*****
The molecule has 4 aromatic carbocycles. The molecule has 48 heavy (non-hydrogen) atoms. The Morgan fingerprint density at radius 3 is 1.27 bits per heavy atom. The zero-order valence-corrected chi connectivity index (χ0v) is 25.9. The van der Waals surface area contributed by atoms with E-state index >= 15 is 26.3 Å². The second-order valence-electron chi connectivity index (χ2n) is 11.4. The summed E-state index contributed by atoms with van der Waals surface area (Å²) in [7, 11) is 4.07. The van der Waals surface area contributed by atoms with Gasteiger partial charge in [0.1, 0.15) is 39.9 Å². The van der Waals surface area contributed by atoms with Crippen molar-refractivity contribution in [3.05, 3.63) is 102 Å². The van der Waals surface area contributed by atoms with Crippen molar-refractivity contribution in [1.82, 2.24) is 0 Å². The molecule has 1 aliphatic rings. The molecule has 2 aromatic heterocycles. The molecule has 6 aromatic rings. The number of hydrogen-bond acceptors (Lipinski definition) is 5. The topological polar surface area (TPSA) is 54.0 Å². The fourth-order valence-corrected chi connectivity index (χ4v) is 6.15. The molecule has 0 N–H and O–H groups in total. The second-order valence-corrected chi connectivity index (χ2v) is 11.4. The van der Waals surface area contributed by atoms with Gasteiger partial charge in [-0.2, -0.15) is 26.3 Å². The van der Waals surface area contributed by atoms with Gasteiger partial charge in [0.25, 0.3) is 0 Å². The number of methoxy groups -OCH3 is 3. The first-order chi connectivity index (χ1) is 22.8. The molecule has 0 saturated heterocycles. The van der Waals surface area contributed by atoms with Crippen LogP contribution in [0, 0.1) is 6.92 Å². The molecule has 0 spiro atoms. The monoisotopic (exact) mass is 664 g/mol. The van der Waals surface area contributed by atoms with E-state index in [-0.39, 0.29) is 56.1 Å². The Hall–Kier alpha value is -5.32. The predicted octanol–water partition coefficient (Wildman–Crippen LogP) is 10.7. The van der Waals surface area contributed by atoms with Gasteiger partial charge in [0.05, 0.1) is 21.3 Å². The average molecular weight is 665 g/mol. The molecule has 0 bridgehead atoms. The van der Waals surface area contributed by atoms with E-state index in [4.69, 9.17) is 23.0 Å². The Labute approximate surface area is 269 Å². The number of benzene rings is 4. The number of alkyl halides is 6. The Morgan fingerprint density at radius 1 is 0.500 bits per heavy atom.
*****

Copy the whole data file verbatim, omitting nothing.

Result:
The molecule has 4 aromatic carbocycles. The molecule has 48 heavy (non-hydrogen) atoms. The Morgan fingerprint density at radius 3 is 1.27 bits per heavy atom. The zero-order valence-corrected chi connectivity index (χ0v) is 25.9. The van der Waals surface area contributed by atoms with E-state index >= 15 is 26.3 Å². The second-order valence-electron chi connectivity index (χ2n) is 11.4. The summed E-state index contributed by atoms with van der Waals surface area (Å²) in [7, 11) is 4.07. The van der Waals surface area contributed by atoms with Gasteiger partial charge in [0.1, 0.15) is 39.9 Å². The van der Waals surface area contributed by atoms with Crippen molar-refractivity contribution in [3.05, 3.63) is 102 Å². The van der Waals surface area contributed by atoms with Crippen molar-refractivity contribution in [1.82, 2.24) is 0 Å². The molecule has 1 aliphatic rings. The molecule has 2 aromatic heterocycles. The molecule has 6 aromatic rings. The number of hydrogen-bond acceptors (Lipinski definition) is 5. The topological polar surface area (TPSA) is 54.0 Å². The fourth-order valence-corrected chi connectivity index (χ4v) is 6.15. The molecule has 0 N–H and O–H groups in total. The second-order valence-corrected chi connectivity index (χ2v) is 11.4. The van der Waals surface area contributed by atoms with Gasteiger partial charge in [-0.2, -0.15) is 26.3 Å². The van der Waals surface area contributed by atoms with Gasteiger partial charge in [0.25, 0.3) is 0 Å². The number of methoxy groups -OCH3 is 3. The first-order chi connectivity index (χ1) is 22.8. The molecule has 0 saturated heterocycles. The van der Waals surface area contributed by atoms with Crippen LogP contribution in [0, 0.1) is 6.92 Å². The molecule has 0 spiro atoms. The monoisotopic (exact) mass is 664 g/mol. The van der Waals surface area contributed by atoms with E-state index in [-0.39, 0.29) is 56.1 Å². The Hall–Kier alpha value is -5.32. The predicted octanol–water partition coefficient (Wildman–Crippen LogP) is 10.7. The van der Waals surface area contributed by atoms with Gasteiger partial charge in [0.05, 0.1) is 21.3 Å². The average molecular weight is 665 g/mol. The molecule has 0 bridgehead atoms. The van der Waals surface area contributed by atoms with E-state index in [4.69, 9.17) is 23.0 Å². The Labute approximate surface area is 269 Å². The number of benzene rings is 4. The number of alkyl halides is 6. The Morgan fingerprint density at radius 1 is 0.500 bits per heavy atom.